After the meeting, Von Kuegelgen found Bourland who, with strong encouragement, agreed to request an interview with Korzybski. Dave wrote a note and gave it to Werner in a sealed envelope to place on Korzybski’s desk.(9) The note said:
Dear AK,
This week-end I shall be married.
May I discuss this briefly with you?
                                    Dave (10)
Around 5 o'clock in the afternoon Bourland went to Korzybski's office for the interview. At 5:15 he came out and called for help. Korzybski had collapsed at his desk while they were talking and was now unconscious. Bourland, Charlotte, Kendig, Lynn Gates (assistant and later the husband of Kendig), and von Kuegelgen carried Korzybski to his bed across the hall. In a memorandum written several weeks afterwards, Kendig recounted what happened next:
At 5:45 [Korzybski] regained consciousness, looked at Bourland standing at the foot of his bed, and said, ‘How can I convey anything to him!’ Then he asked Bourland, ‘Will you wait, etc.?’ Bourland said, ‘Yes, I will wait’. The Doctor arrived at about 6:15. I took Bourland with me to get prescriptions and to dinner. I talked with him very seriously about the recent trends I had observed in his evaluations...At the time Bourland evinced some insight and verbalized same. We returned to the Institute at 9:00 PM. A.K. was in intense pain. The Doctor was called again. Morphine did not kill the pain, and the Doctor said, ‘This is very serious.’ He said in sum, with A.K.’s general condition, an intense emotional strain would have produced a coronary thrombosis.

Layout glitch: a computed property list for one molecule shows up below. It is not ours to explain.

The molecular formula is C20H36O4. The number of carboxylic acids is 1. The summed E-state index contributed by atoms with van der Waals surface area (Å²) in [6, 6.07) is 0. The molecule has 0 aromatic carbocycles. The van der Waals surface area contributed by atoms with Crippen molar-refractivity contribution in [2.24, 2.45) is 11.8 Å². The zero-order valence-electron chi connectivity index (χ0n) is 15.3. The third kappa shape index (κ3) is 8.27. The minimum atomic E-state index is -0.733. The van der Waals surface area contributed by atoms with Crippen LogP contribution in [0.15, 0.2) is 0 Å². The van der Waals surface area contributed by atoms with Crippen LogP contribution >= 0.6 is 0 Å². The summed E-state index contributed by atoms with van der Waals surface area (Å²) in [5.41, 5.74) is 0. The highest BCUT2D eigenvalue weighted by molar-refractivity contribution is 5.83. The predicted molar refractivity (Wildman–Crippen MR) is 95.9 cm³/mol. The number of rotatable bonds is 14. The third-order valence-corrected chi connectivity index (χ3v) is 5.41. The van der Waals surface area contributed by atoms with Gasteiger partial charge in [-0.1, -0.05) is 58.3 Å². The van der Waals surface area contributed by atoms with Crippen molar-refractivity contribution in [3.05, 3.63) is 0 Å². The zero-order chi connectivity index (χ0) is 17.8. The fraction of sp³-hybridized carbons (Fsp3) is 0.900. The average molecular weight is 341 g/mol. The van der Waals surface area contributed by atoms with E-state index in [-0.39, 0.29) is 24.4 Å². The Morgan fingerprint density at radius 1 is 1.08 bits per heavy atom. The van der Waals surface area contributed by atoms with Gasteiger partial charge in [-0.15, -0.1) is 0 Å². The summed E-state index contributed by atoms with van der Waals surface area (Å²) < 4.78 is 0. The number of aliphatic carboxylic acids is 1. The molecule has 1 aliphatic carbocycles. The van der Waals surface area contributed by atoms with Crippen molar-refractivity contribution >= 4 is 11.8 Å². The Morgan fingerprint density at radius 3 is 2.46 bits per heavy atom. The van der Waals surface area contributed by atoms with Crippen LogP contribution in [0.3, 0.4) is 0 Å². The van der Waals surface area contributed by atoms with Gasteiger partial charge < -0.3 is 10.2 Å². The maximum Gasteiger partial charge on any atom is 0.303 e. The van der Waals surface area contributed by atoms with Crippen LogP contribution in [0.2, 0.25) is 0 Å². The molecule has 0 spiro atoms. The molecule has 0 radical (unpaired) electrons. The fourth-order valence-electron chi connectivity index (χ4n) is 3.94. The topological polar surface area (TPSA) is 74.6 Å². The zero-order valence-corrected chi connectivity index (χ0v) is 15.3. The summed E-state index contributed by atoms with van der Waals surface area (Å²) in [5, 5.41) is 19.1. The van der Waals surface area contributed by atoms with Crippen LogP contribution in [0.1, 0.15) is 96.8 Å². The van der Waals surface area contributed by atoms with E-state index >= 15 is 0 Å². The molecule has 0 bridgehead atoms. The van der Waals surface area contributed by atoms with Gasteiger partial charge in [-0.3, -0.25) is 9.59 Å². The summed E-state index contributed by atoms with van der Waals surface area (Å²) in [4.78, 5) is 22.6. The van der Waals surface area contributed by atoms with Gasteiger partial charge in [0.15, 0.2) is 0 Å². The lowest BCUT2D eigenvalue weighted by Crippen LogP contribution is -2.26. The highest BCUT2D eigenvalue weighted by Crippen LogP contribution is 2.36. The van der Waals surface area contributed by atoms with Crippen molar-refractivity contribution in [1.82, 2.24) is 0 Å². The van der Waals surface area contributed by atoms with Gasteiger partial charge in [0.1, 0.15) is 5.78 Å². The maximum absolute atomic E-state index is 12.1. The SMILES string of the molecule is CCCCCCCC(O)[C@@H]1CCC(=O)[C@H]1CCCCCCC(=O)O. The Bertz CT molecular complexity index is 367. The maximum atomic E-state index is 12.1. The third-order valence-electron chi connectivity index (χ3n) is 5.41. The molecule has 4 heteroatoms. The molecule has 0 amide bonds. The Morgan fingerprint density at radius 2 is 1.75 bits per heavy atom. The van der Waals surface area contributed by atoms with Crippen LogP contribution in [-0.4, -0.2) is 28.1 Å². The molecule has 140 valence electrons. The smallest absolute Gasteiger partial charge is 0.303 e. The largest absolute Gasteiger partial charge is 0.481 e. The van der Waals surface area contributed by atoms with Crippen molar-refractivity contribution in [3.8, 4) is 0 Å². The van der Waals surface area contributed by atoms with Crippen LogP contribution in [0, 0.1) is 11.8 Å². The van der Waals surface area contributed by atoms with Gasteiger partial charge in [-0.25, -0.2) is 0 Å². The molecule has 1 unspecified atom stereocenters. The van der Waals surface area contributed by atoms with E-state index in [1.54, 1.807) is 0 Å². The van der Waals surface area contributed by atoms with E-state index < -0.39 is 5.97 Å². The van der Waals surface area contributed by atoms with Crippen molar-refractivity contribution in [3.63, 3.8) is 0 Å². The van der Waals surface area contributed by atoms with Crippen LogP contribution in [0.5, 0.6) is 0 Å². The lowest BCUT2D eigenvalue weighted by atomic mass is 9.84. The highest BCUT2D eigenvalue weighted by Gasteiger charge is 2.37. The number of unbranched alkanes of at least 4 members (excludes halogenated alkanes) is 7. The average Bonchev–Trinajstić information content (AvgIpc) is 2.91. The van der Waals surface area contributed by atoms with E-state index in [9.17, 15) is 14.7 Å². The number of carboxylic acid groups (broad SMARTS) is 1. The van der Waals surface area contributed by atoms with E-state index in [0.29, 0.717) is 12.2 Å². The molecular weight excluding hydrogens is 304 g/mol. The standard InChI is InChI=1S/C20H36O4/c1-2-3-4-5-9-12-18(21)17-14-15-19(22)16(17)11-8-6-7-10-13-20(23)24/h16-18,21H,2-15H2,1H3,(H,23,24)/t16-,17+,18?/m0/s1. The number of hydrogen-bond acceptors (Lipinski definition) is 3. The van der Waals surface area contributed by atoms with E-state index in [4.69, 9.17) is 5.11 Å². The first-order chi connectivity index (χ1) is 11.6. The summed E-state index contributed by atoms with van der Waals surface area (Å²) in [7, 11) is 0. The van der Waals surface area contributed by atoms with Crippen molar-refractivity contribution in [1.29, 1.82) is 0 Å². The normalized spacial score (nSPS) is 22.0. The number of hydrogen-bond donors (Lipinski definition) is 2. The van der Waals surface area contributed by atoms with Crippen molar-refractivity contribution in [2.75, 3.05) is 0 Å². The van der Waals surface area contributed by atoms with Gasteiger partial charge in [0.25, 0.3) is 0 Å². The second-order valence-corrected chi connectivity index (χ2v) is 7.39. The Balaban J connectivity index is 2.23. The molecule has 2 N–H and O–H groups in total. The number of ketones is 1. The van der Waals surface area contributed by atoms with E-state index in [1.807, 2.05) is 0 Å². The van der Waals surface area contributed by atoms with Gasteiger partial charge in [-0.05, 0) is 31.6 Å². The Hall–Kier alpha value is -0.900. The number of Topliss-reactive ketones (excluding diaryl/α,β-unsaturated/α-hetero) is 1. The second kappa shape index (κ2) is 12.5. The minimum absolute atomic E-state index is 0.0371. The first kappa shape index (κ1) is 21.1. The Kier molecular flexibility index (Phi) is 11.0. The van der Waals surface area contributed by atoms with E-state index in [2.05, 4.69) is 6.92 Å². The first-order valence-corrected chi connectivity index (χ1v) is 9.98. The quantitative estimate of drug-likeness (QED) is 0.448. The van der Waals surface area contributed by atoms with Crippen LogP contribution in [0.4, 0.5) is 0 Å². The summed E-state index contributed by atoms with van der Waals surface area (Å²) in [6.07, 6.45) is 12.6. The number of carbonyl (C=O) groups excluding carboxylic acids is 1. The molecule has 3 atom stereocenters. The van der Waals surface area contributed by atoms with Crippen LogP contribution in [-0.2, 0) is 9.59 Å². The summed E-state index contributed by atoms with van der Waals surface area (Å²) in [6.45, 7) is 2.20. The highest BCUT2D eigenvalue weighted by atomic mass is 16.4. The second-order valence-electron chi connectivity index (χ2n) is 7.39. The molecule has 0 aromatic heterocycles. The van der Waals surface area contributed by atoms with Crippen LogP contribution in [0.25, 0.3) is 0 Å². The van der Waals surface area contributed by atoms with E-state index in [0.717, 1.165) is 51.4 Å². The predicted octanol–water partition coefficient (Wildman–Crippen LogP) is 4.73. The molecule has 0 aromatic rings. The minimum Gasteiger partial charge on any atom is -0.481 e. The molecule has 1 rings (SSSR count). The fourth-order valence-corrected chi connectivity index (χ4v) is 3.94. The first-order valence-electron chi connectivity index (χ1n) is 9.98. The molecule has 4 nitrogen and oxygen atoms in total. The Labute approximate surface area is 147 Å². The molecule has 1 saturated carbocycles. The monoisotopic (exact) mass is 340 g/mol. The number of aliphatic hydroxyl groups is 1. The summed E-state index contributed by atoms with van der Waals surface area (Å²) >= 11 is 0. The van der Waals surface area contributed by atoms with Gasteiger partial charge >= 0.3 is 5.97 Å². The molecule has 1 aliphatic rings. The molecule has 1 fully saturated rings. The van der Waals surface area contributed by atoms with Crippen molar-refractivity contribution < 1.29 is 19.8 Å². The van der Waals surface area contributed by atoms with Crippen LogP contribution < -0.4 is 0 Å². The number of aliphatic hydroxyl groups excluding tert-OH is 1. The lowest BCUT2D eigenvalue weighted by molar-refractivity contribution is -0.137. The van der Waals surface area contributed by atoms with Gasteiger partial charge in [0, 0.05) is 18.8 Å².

At about one AM, March first, the Doctor decided that A.K. should go to Sharon Hospital for X-Rays to determine the reason for the intense pain in lower abdomen (a mesentery thrombosis as the autopsy showed). The ambulance was summoned and arrived at about 1:45 AM. Schuchardt and the Doctor accompanied A.K. At about 2:30, Schuchardt telephoned me to come at once. I telephoned Bourland, dressed, and he drove me to the Hospital. A.K. was dead when we arrived about 3:15 AM, March first. We all remained in the Hospital until morning. ...(11)
Regarding his promise to Korzybski, Bourland did wait—for one week. On March 10, the Friday following the Memorial Service for Korzybski, he had told one of his coworkers “If anyone wants to know, I am not marrying this weekend.” Kendig was informed he got married that night. Feeling some responsibility toward Bourland’s parents—who had not been informed of the wedding—Kendig did not consider Bourland’s operationally correct definition of 'waiting' as adequately honoring his death-bed promise to Korzybski.  To her, his behavior didn’t indicate the kind of mature evaluation which she expected from a Korzybski Fellow. On March 13 after further consultation with colleagues, Kendig—as Acting Director of the Institute—terminated Bourland’s Korzybski Fellowship at a staff meeting which he attended. For his part, Bourland felt deep regret about Kendig’s decision.(12)